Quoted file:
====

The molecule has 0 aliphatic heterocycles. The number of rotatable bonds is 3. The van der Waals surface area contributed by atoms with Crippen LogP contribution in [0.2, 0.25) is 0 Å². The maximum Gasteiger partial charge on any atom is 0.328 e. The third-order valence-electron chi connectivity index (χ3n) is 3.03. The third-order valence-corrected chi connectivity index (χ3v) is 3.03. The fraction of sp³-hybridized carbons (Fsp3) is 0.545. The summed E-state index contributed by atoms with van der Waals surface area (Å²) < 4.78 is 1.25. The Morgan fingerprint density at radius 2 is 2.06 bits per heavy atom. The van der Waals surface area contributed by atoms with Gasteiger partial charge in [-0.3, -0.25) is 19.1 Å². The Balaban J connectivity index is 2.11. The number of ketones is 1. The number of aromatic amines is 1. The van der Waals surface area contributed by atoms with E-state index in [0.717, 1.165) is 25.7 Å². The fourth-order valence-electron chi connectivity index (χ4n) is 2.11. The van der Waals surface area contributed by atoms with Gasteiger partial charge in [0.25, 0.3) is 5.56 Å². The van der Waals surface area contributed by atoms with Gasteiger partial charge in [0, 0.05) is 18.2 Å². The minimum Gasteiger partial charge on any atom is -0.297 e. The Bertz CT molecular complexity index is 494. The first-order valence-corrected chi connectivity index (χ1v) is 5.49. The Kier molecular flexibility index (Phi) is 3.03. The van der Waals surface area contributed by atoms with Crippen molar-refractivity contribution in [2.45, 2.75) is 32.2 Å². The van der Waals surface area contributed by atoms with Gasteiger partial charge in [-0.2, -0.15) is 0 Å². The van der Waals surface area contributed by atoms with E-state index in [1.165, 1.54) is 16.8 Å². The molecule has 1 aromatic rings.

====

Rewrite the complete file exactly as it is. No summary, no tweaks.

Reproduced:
The molecule has 0 aliphatic heterocycles. The number of rotatable bonds is 3. The van der Waals surface area contributed by atoms with Crippen LogP contribution in [0.2, 0.25) is 0 Å². The maximum Gasteiger partial charge on any atom is 0.328 e. The third-order valence-electron chi connectivity index (χ3n) is 3.03. The third-order valence-corrected chi connectivity index (χ3v) is 3.03. The fraction of sp³-hybridized carbons (Fsp3) is 0.545. The summed E-state index contributed by atoms with van der Waals surface area (Å²) < 4.78 is 1.25. The Morgan fingerprint density at radius 2 is 2.06 bits per heavy atom. The van der Waals surface area contributed by atoms with Gasteiger partial charge in [-0.3, -0.25) is 19.1 Å². The Balaban J connectivity index is 2.11. The number of ketones is 1. The number of aromatic amines is 1. The van der Waals surface area contributed by atoms with E-state index in [0.717, 1.165) is 25.7 Å². The fourth-order valence-electron chi connectivity index (χ4n) is 2.11. The van der Waals surface area contributed by atoms with Gasteiger partial charge in [0.25, 0.3) is 5.56 Å². The van der Waals surface area contributed by atoms with Gasteiger partial charge in [0, 0.05) is 18.2 Å². The minimum Gasteiger partial charge on any atom is -0.297 e. The Bertz CT molecular complexity index is 494. The first-order valence-corrected chi connectivity index (χ1v) is 5.49. The Kier molecular flexibility index (Phi) is 3.03. The van der Waals surface area contributed by atoms with Crippen molar-refractivity contribution in [2.45, 2.75) is 32.2 Å². The van der Waals surface area contributed by atoms with Gasteiger partial charge in [-0.2, -0.15) is 0 Å². The van der Waals surface area contributed by atoms with E-state index in [1.165, 1.54) is 16.8 Å². The molecule has 1 aromatic rings.